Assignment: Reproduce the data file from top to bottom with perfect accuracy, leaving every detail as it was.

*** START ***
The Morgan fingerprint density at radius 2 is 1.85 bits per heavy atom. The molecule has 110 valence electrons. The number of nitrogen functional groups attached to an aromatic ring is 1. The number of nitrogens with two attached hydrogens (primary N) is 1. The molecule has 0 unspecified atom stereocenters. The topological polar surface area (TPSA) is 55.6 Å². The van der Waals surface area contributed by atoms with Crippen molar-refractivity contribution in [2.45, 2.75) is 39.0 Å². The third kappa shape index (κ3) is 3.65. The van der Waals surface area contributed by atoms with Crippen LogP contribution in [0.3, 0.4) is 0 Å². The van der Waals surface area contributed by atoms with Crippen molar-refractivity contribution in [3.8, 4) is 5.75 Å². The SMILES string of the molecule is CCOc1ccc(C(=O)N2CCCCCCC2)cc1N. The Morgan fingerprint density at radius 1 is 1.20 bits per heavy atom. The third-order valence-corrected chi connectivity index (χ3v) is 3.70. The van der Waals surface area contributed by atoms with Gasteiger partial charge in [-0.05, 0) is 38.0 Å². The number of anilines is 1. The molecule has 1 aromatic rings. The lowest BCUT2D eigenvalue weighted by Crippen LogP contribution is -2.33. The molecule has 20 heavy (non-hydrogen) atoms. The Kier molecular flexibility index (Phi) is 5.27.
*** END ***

The Morgan fingerprint density at radius 2 is 1.85 bits per heavy atom. The molecule has 110 valence electrons. The number of nitrogen functional groups attached to an aromatic ring is 1. The number of nitrogens with two attached hydrogens (primary N) is 1. The molecule has 0 unspecified atom stereocenters. The topological polar surface area (TPSA) is 55.6 Å². The van der Waals surface area contributed by atoms with Crippen molar-refractivity contribution in [2.45, 2.75) is 39.0 Å². The third kappa shape index (κ3) is 3.65. The van der Waals surface area contributed by atoms with Crippen LogP contribution in [0.3, 0.4) is 0 Å². The van der Waals surface area contributed by atoms with Crippen molar-refractivity contribution in [3.8, 4) is 5.75 Å². The SMILES string of the molecule is CCOc1ccc(C(=O)N2CCCCCCC2)cc1N. The Morgan fingerprint density at radius 1 is 1.20 bits per heavy atom. The third-order valence-corrected chi connectivity index (χ3v) is 3.70. The van der Waals surface area contributed by atoms with Gasteiger partial charge in [-0.05, 0) is 38.0 Å². The number of anilines is 1. The molecule has 1 aromatic rings. The lowest BCUT2D eigenvalue weighted by Crippen LogP contribution is -2.33. The molecule has 20 heavy (non-hydrogen) atoms. The Kier molecular flexibility index (Phi) is 5.27.